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Common Forms Of Dementia
There are many different forms of dementia. Alzheimer’s disease is the most common form and may contribute to 6070% of cases. Other major forms include vascular dementia, dementia with Lewy bodies , and a group of diseases that contribute to frontotemporal dementia . The boundaries between different forms of dementia are indistinct and mixed forms often co-exist.
Key Biological Processes In The Brain
Most neurons have three basic parts: a cell body, multiple dendrites, and an axon.
- The cell body contains the nucleus, which houses the genetic blueprint that directs and regulates the cells activities.
- Dendrites are branch-like structures that extend from the cell body and collect information from other neurons.
- The axon is a cable-like structure at the end of the cell body opposite the dendrites and transmits messages to other neurons.
The function and survival of neurons depend on several key biological processes:
Neurons are a major player in the central nervous system, but other cell types are also key to healthy brain function. In fact, glial cells are by far the most numerous cells in the brain, outnumbering neurons by about 10 to 1. These cells, which come in various formssuch as microglia, astrocytes, and oligodendrocytessurround and support the function and healthy of neurons. For example, microglia protect neurons from physical and chemical damage and are responsible for clearing foreign substances and cellular debris from the brain. To carry out these functions, glial cells often collaborate with blood vessels in the brain. Together, glial and blood vessel cells regulate the delicate balance within the brain to ensure that it functions at its best.
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How Is Alzheimer’s Disease Diagnosed
Your doctor will ask about your past health and do a physical examination. He or she may ask you to do some simple things that test your memory and other mental skills. Your doctor may also check how well you can do daily tasks.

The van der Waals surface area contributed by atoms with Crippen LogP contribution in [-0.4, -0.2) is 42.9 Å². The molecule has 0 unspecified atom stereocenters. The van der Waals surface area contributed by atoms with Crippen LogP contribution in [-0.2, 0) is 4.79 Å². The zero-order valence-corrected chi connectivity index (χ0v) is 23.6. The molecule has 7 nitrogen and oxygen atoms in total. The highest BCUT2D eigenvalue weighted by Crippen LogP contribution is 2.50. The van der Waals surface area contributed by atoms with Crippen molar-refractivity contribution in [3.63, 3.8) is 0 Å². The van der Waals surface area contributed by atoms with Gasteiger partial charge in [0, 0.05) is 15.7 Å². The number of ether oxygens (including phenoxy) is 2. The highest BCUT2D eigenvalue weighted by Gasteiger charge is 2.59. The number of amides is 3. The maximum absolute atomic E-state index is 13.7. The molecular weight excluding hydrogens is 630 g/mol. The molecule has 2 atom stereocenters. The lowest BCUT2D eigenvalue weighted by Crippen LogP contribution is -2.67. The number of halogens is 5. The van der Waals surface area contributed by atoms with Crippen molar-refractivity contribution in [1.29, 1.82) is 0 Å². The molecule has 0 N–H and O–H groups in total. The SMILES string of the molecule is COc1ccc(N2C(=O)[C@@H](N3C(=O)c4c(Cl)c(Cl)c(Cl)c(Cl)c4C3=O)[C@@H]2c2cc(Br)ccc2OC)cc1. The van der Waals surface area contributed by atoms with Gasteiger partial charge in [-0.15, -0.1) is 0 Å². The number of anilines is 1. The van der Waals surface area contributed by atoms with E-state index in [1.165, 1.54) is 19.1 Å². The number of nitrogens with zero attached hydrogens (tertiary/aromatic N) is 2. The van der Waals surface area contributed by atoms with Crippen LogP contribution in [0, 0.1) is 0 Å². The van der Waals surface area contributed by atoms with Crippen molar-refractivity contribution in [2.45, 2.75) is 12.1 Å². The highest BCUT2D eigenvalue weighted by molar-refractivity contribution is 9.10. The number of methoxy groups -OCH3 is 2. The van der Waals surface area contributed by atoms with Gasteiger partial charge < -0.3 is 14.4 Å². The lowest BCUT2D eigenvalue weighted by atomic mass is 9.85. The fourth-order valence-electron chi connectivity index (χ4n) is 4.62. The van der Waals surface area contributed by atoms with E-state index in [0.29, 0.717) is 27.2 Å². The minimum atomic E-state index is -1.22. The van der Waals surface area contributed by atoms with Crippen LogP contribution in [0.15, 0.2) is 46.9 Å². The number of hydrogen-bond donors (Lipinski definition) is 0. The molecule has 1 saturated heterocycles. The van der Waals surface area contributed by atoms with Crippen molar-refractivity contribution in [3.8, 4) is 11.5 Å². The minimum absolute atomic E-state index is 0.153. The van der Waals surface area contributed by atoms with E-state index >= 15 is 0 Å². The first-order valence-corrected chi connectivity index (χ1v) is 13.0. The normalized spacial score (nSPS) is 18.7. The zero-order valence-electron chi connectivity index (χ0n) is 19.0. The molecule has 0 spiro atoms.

The examination usually includes blood tests to look for another cause of your problems. You may have tests such as CT scans and MRI scans, which look at your brain. By themselves, these tests can’t show for sure whether you have Alzheimer’s.
What Causes Alzheimers
The causes of Alzheimers disease are not yet fully understood, but probably include a combination of:
- Age-related changes in the brain, like shrinking, inflammation, blood vessel damage, and breakdown of energy within cells, which may harm neurons and affect other brain cells.
- Changes or differences in genes, which may be passed down by a family member. Both types of Alzheimer’s the very rare early-onset type occurring between age 30 and mid-60s, and the most common late-onset type occurring after a persons mid-60s can be related to a persons genes in some way. Many people with Down syndrome, a genetic condition, will develop Alzheimers as they age and may begin to show symptoms in their 40s.
- Health, environmental, and lifestyle factors that may play a role, such as exposure to pollutants, heart disease, stroke, high blood pressure, diabetes, and obesity.
Watch this video to see how Alzheimers disease changes the brain.
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What To Think About
An important part of treatment is finding and treating other medical problems the person may have.
- Depression occurs in nearly half of people with Alzheimer’s disease, especially those in the early stage of the disease. Helping them get treatment for depression can help them to do better with the abilities they still have.
- Hearing and vision loss, thyroid problems, kidney problems, and other conditions are common in older adults and may make Alzheimer’s worse. Treating these problems can improve quality of life and ease the burden on the caregiver.
Health Environmental And Lifestyle Factors
Research suggests that a host of factors beyond genetics may play a role in the development and course of Alzheimers. There is a great deal of interest, for example, in the relationship between cognitive decline and vascular conditions such as heart disease, stroke, and high blood pressure, as well as conditions such as diabetes and obesity. Ongoing research will help us understand whether and how reducing risk factors for these conditions may also reduce the risk of Alzheimers.
A nutritious diet, physical activity, social engagement, and mentally stimulating pursuits have all been associated with helping people stay healthy as they age. These factors might also help reduce the risk of cognitive decline and Alzheimers. Researchers are testing some of these possibilities in clinical trials.